Railroad Tracks

  • <p>Line of Atlanta &amp; Richmond Airline Railway</p> <p>Map, circa 1870, showing the line of the Atlanta &amp; Richmond Airline Railway</p>
  • <p>Early Belmont Settlers</p> <p>Early Belmont Settlers</p>
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Railroad Tracks

From Agriculture to Industry

Transportation can change everything. Before becoming Belmont, this area was a trading center for the farmers settled in the South Point Township. In 1870, in the heart of the Civil War Reconstruction Era, the Richmond & Danville Railroad, a predecessor of Southern Railway, organized the Atlanta and Richmond Air-line for the purpose of building a line from Charlotte to Atlanta. The line crossed the Catawba river at Wells Plantation south of Sloan's Ferry. In 1871, John Garibaldi, a Mecklenberg County ironworker, built a wooden water tank near this spot as a water stop, also with a wood yard to fire the locomotives. In Sept 1873, the rail line was completed. The addition of this significant infrastructure spurred growth at this rail stop, which became known as Garibaldi Station, or as the locals affectionately called it... "Baldy."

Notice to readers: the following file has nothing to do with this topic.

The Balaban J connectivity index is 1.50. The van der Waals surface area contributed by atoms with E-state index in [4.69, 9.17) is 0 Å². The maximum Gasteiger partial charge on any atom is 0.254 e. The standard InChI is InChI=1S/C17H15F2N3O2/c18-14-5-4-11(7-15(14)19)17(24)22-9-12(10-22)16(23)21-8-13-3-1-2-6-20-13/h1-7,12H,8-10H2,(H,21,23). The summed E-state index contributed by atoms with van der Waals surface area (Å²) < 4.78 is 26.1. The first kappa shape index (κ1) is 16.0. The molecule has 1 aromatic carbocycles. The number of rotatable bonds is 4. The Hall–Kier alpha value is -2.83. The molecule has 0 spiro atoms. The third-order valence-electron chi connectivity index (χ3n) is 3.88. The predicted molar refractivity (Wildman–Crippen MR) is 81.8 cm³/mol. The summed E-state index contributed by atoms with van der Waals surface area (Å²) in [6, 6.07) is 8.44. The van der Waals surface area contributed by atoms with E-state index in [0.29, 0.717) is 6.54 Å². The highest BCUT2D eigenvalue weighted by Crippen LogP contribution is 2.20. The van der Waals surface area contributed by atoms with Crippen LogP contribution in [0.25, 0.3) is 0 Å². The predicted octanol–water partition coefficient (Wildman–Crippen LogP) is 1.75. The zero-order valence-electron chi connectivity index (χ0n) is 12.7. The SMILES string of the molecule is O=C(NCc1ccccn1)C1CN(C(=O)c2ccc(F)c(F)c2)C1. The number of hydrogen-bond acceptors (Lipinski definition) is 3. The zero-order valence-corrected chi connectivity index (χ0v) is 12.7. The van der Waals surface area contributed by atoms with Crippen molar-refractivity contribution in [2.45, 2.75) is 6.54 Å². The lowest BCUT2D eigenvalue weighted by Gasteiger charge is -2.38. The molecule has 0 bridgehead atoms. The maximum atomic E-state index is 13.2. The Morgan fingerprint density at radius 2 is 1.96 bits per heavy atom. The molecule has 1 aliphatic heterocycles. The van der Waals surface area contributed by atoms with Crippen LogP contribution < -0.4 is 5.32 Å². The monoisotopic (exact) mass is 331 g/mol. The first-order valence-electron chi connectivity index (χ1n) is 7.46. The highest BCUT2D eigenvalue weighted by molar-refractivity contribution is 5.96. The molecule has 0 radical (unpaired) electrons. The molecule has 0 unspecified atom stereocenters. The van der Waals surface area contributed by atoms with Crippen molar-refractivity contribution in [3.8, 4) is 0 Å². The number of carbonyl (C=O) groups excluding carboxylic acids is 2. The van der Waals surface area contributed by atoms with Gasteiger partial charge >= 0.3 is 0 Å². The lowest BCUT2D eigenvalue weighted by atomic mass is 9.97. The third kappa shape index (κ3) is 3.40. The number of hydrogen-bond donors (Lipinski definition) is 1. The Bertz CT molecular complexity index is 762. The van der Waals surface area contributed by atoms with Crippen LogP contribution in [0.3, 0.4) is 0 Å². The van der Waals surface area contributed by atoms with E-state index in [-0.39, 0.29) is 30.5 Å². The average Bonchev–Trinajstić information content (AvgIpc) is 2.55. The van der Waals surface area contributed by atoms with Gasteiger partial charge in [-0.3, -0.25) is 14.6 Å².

In 1876 a Benedictine Order founded a monastery on a 500 acre tract of the Caldwell Plantation North of this rail stop. In 1883 this monastery became Maryhelp Abbey, and a school which would become Belmont Abbey College.

Garibaldi station was renamed Belmont in 1886, from the urging of Right Reverend (later bishop) Leo Haid of St Mary's College, (aka Belmont Abbey). The monks wished to disassociate from the name "Garibaldi," as at the time the global reference for that name would have been the military leader Giuseppe Garibaldi who led the unification of Italy in opposition to the Pope and the Catholic church. Belmont was incorporated as a town on March 6, 1895. The corporate limits were set at one-forth mile each direction from the rail road crossing.

Trains have long been a feature inherent in Belmont’s culture. And although no longer with active fueling or passenger stations, current day Belmont still has its share of trains and train watchers. Listen to Belmont Native Bob Atterberry's fond memories of barbershop cuts and trains.

  • Train taking up mail bag, U.S. Post Office